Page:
Sunday, August 23, 2015

The Twin Dilemma - "Our genius has been abused."

BBC - Doctor Who Classic Episode Guide - The Twin Dilemma - Details

Season 21, Story 7 (Overall Series Story #137) | Previous - Next | Index

via Flight Through Eternity
What did we do to deserve this, any of us?

Memories are tricky. What we remember isn't the event, but the last time we remembered the event. Our memories are far less reliable than any of us are generally able to admit.

Here's what I remember. Young me, what? 13- or 14-years-old? Finally seeing the first episode of our new Doctor on the night of the highly anticipated debut broadcast on Public TV. We haven't been reading good things. Back then, nobody we knew had seen it, we could only read about reactions on the bulletin boards and in the magazines. It didn't sound promising, but it was still exciting. Youth's optimism.

Saturday after dinner, my grandmother and I watched together, every week. It was our time; nobody else in the family was into it. My grandfather and I shared a love of classic and outlaw country music that he imbued in me, and spent hours together listening in his music room. Hundreds of hours from the time I was a toddler until he passed, that was our time to bond one-on-one. Doctor Who was that for me and my grandma. She passed away more than twenty-five years ago and I still hold our Doctor Who time together dear.

Part of our ritual was that I had my own glass, a nifty little iridescent one that I've kept, and will keep, that I always had a Coke in while we watched. After my grandparents had both passed, it was the one physical object I wanted as an inheritance. It may be the one single physical object in my experience that has an almost magical property: every time I pick it up, it takes me back ... it makes time travel, from now to then, possible.

So, there we were, in our traditional spots, with our traditional beverages. (Hers was a stiff highball.) We were struggling with the opening of "The Twin Dilemma," not comfortable with how it was starting out ... and then the Doctor lost his shit and started to choke Peri. What I remember is that we looked at one another with pained frowns. It was a look that said, "this isn't going to be fun anymore. This ritual, it's going to end." It was heart-breaking. What our show had become, and what it meant for our ritual.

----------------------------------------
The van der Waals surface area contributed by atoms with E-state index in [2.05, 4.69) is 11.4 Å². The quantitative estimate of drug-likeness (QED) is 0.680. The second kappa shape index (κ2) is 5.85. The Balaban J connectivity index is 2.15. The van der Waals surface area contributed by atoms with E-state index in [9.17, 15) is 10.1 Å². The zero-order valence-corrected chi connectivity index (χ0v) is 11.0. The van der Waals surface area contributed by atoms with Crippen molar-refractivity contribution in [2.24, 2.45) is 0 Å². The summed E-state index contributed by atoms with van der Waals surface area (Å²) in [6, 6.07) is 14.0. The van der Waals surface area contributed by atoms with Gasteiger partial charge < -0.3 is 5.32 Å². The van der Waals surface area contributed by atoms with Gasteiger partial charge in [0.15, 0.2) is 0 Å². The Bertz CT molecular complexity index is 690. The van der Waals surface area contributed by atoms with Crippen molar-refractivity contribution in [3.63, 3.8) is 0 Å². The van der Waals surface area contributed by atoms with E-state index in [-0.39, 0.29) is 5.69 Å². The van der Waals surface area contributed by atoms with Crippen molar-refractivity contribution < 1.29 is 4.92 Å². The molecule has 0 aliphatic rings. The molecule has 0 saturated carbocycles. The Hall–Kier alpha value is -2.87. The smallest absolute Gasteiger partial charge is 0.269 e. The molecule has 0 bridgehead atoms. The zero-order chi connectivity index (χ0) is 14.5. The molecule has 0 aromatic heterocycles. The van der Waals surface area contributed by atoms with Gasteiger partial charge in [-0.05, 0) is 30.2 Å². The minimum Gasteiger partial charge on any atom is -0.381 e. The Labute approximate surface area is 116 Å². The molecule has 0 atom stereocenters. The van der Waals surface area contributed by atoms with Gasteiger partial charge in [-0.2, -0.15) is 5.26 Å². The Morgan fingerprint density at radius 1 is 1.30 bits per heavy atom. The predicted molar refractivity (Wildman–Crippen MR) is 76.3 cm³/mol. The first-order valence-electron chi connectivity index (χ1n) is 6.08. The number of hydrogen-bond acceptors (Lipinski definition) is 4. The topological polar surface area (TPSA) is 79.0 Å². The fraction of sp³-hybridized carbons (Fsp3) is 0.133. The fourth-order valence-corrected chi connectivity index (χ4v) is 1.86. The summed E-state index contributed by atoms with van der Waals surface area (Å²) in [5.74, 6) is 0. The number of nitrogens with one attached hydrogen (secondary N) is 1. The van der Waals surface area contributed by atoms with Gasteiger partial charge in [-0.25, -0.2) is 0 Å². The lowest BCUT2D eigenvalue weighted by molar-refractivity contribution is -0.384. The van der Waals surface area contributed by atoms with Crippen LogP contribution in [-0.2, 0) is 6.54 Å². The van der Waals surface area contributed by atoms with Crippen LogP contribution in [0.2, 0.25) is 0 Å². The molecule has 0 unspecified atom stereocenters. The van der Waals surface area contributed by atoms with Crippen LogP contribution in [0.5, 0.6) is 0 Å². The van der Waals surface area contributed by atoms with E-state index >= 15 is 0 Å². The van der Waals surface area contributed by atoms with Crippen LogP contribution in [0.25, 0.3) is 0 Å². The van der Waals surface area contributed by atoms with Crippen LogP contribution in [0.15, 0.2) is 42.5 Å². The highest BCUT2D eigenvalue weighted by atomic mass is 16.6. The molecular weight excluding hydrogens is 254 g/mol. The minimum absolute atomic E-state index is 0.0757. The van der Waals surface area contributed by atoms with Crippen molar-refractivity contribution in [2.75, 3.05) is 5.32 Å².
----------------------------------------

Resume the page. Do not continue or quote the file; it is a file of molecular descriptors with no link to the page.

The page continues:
I don't remember how or when it actually ended. We watched more after that, and the timing of the American broadcasts may have meant we got to start over with the Pertwee stories and work through all those classic third and fourth Doctor stories again (we'd already been through them twice, I think) before it we finally stopped. But eventually we did, in any event, I don't remember watching any Sylvester McCoy stories with her. Whenever it was we stopped watching together, the moment we both knew it was to end was the night of that first broadcast of this story. It could never be the same after that night. We were on borrowed time.

That's sort of how growing up happens, right? Something changes, either in us, or in what we had perceived as the rhythm events, changes and we suffer a disconnect from a belief we used to have about how the world works and how we relate to the people and things in it. A new reality overwrites the old reality, but can never fully displace it. We're haunted by loss before loss adapting to new modes of thought that allow us to reconcile what we were and what we did with what we are and what we're doing. We keep inventing new selves, but have an internal narrative that tells us we're still our old self, a story that holds us together. A chapter in that story, the one about a grandson and his grandmother in a story together watching another story -- that chapter ended.

Damn, I hate this one.